The objective of this study is to derive methane (CH4) emissions from three landfills, which are found to be the most significant CH4 sources in the metropolitan area of Madrid in Spain. We derive CH4 emissions from the CH4 enhancements observed by spaceborne and ground-based instruments. We apply satellite-based measurements from the TROPOspheric Monitoring Instrument (TROPOMI) and the Infrared Atmospheric Sounding Interferometer (IASI) together with measurements from the ground-based COllaborative Carbon Column Observing Network (COCCON) instruments.
In 2018, a 2-week field campaign for measuring the atmospheric concentrations of greenhouse gases was performed in Madrid in the framework of Monitoring of the Greenhouse Gases Concentrations in Madrid (MEGEIMAD) project. Five COCCON instruments were deployed at different locations around the Madrid city center, enabling the observation of total column-averaged CH4 mixing ratios (XCH4). Considering the prevalent wind regimes, we calculate the wind-assigned XCH4 anomalies for two opposite wind directions. Pronounced bipolar plumes are found when applying the method to NO2, which implies that our method of wind-assigned anomaly is suitable to estimate enhancements of trace gases at the urban level from satellite-based measurements. For quantifying the CH4 emissions, the wind-assigned plume method is applied to the TROPOMI XCH4 and to the lower tropospheric CH4/ dry-air column ratio (TXCH4) of the combined TROPOMI+IASI product.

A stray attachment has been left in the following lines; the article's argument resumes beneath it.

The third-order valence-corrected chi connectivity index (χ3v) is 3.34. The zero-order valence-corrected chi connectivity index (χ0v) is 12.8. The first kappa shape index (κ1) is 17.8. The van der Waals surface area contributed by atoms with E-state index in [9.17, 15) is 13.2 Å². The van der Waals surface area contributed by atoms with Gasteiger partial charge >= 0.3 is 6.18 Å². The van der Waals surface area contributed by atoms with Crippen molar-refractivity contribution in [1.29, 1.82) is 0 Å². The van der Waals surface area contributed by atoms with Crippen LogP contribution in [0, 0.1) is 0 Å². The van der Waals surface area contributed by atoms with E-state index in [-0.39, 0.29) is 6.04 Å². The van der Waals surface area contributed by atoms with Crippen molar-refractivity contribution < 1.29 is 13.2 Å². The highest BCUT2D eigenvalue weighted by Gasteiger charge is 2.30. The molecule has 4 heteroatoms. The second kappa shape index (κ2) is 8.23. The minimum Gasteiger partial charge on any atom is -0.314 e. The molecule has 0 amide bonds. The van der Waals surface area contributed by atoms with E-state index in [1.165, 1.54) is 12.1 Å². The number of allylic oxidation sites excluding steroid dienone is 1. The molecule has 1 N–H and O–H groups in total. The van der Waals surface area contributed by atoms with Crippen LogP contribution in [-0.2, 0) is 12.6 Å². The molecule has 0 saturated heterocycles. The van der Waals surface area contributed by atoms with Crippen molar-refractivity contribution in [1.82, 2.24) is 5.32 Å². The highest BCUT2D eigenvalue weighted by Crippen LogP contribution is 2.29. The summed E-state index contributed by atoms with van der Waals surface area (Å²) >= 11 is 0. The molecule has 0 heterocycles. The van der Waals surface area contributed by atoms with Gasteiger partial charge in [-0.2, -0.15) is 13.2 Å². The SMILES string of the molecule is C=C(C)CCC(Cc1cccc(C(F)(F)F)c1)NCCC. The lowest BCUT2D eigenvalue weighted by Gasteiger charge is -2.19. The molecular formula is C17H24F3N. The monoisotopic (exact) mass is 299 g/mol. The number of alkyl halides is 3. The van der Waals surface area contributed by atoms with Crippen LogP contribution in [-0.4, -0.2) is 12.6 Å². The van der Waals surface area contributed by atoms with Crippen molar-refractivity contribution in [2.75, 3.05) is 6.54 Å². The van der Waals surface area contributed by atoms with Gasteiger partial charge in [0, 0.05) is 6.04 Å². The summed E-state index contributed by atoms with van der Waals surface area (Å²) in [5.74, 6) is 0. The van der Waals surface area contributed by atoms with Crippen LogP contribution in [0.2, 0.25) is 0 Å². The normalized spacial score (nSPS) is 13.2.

As CH4 emission strength we estimate 7.4 x 10(25) +/- 6.4 x 10(24) molec. s(-1) from the TROPOMI XCH4 data and 7.1 x 10 25 +/- 1.0 x 10 25 molec. s -1 from the TROPOMI+IASI merged TXCH4 data. We use COCCON observations to estimate the local source strength as an independent method. COCCON observations indicate a weaker CH4 emission strength of 3.7 x 10(25) molec. s(-1) from a local source (the Valdemingomez waste plant) based on observations from a single day. This strength is lower than the one derived from the satellite observations, and it is a plausible result. This is because the analysis of the satellite data refers to a larger area, covering further emission sources in the study region, whereas the signal observed by COCCON is generated by a nearby local source. All emission rates estimated from the different observations are significantly larger than the emission rates provided via the official Spanish Register of Emissions and Pollutant Sources.
- ATMOSPHERIC CO2
- COLUMN OBSERVING NETWORK
- METHANE EMISSIONS
- PORTABLE FTIR SPECTROMETERS